The IPv6 standards define an algorithm to generate temporary random IPv6 addresses that are less traceable over time. This is documented in RFC 4941 “Privacy Extensions for Stateless Address Autoconfiguration in IPv6”. The following instructions apply to a network card called eth0, if your is different, then change to suit.
To enable the use of Privacy Extension under Ubuntu and other Debian derivatives, you need to edit the following.
Edit you sysctl.conf file.
sudo nano /etc/sysctl.conf
Append the following.
net.ipv6.conf.eth0.use_tempaddr = 2 net.ipv6.conf.all.use_tempaddr = 2 net.ipv6.conf.default.use_tempaddr = 2
At this point, you need to restart your network or reboot, to do the former type the folling at the prompt.
sudo /etc/init.d/networking restart
Now if you type ifconfig eth0 at the prompt, you should get something that looks similar to this.
ifconfig eth0 eth0 Link encap:Ethernet HWaddr 00:03:1d:04:67:f0 inet addr:192.168.1.10 Bcast:192.168.1.255 Mask:255.255.255.0 inet6 addr: 2001:DB8:XXXX:XXXX:XXXX:XXXX:XXXX:XXXX/64 Scope:Global inet6 addr: fe80::203:1dff:fe04:67f0/64 Scope:Link inet6 addr: 2001:DB8:XXXX:XXXX:XXXX:XXXX:XXXX:XXXX/64 Scope:Global UP BROADCAST RUNNING MULTICAST MTU:1500 Metric:1 RX packets:92741 errors:0 dropped:0 overruns:0 frame:0 TX packets:118185 errors:0 dropped:0 overruns:0 carrier:0 collisions:0 txqueuelen:100 RX bytes:15268311 (15.2 MB) TX bytes:23369787 (23.3 MB) Memory:fdee0000-fdf00000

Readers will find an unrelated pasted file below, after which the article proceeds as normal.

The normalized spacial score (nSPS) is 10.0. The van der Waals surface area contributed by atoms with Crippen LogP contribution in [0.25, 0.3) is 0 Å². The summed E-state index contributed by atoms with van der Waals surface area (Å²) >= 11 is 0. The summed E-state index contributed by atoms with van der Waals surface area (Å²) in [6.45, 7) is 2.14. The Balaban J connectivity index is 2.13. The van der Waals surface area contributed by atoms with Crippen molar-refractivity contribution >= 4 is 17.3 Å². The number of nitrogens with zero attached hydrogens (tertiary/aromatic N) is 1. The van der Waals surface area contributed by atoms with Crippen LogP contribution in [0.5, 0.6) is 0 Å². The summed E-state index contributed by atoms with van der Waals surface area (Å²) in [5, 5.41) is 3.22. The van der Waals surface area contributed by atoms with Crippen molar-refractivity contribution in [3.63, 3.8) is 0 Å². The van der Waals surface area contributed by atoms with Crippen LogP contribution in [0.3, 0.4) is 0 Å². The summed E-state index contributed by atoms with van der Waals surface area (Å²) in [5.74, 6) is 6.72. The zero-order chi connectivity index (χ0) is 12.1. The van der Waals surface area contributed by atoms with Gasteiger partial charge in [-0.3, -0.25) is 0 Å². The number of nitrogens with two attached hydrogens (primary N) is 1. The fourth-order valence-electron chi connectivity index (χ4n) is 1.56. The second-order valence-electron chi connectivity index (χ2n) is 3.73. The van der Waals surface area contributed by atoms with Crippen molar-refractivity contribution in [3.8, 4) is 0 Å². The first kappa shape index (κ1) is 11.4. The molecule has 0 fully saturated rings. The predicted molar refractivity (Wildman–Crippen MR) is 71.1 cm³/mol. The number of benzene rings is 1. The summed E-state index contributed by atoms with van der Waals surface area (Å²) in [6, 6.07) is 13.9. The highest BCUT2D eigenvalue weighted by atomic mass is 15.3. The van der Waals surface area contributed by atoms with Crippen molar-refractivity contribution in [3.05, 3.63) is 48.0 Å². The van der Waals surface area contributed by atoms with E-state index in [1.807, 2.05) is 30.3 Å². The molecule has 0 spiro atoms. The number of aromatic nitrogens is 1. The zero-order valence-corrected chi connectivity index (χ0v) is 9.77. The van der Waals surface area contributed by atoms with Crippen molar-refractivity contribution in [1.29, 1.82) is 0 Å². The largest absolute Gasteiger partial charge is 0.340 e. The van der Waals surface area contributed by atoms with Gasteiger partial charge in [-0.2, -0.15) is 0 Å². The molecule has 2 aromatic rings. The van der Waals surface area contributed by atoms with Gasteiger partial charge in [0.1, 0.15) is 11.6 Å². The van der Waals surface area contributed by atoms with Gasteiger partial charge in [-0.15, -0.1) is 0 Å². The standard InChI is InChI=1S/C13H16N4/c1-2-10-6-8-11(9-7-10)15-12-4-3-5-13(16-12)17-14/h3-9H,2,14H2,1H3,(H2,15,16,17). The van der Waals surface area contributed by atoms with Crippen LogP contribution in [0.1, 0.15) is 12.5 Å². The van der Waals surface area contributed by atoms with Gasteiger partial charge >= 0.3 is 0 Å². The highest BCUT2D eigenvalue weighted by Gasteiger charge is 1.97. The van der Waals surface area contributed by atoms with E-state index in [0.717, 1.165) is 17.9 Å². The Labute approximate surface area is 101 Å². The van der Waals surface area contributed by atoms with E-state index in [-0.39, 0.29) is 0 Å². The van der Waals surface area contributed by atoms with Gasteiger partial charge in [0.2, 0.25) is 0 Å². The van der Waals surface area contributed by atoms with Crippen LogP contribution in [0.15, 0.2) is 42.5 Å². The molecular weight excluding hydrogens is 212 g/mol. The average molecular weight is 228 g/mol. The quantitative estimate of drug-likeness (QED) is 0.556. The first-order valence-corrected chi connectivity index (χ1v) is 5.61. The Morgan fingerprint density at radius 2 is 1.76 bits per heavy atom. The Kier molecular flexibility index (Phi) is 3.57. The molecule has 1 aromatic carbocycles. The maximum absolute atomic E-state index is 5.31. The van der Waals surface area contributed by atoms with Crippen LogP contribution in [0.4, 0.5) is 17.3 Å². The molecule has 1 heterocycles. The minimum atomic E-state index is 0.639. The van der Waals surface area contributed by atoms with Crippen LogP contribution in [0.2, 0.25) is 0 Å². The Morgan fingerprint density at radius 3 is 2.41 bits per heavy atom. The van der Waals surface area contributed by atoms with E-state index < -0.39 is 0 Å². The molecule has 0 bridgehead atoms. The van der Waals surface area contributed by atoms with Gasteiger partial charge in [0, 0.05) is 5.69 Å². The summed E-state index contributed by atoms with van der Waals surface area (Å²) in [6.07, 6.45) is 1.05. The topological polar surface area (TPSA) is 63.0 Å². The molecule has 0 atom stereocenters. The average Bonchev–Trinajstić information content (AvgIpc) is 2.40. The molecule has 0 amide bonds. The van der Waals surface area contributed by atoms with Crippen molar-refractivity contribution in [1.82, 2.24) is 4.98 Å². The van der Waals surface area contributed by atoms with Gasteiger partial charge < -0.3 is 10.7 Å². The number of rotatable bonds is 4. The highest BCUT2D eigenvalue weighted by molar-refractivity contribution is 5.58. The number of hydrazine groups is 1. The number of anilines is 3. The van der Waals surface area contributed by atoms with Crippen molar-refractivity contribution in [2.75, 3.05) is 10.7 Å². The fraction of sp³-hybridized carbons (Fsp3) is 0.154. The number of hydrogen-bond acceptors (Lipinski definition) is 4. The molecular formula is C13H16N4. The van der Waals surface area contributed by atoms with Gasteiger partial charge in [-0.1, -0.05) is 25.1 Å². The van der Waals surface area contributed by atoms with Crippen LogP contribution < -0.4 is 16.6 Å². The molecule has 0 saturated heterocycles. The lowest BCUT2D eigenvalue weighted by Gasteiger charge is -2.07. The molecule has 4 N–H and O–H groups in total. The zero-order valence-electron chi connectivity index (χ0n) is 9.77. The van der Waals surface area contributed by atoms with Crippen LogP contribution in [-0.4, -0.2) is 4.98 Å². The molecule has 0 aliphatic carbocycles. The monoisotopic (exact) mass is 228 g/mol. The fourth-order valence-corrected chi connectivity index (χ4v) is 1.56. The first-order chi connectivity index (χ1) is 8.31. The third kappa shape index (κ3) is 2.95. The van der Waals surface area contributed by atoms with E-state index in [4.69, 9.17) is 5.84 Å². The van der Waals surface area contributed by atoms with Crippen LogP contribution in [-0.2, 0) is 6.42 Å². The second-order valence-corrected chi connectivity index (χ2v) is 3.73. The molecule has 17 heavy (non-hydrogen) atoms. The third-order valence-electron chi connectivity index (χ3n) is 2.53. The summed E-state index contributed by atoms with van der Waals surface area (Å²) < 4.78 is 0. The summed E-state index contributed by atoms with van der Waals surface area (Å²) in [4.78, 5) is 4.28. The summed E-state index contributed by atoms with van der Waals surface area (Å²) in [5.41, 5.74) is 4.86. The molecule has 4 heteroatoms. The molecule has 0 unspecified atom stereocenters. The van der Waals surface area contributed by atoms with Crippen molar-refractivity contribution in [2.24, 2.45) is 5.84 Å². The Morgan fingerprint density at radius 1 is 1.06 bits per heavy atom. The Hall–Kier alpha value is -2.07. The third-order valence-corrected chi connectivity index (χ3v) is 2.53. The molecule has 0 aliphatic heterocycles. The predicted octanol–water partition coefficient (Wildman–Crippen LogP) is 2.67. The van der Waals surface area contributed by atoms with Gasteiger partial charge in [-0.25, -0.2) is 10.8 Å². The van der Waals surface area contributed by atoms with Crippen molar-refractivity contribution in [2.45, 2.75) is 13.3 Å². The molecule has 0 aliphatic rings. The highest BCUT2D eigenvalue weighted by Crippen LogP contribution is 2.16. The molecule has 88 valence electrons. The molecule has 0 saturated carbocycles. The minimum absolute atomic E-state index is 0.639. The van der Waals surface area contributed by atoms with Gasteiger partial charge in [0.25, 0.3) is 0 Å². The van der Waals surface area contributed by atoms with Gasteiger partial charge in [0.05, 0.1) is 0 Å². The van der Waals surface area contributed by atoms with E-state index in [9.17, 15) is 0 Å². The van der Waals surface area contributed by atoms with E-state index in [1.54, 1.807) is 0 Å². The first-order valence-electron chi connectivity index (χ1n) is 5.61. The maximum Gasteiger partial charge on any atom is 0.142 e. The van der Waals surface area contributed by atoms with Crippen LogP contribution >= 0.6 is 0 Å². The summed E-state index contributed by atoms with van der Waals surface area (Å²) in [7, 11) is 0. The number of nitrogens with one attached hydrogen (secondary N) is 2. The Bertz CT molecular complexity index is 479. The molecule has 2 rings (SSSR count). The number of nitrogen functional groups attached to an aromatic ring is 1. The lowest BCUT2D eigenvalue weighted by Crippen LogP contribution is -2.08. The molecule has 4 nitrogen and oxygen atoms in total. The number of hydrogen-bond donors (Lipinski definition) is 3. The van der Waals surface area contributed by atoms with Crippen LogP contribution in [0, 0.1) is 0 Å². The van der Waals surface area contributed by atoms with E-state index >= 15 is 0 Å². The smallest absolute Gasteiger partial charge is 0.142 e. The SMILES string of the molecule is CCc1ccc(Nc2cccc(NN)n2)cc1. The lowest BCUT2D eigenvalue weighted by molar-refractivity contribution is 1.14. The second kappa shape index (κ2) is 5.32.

As you can see, eth0 now has 2 IPv6 addresses, one of which is randomly generated and will change and is used externally. The other which will stay the same can be addressed over the internet (by yourself or friends if you want to share).
Ubuntu forum IPv6 privacy extension
IPv6 Related Stuff: Enabling IPv6 Pricacy Extensions on Ubuntu Linux
IPv6 privacy extensions on Linux
Mice and Men Support – Enabling IPv6 Privacy Extensions.
Enabling IPv6 privacy extensions on Ubuntu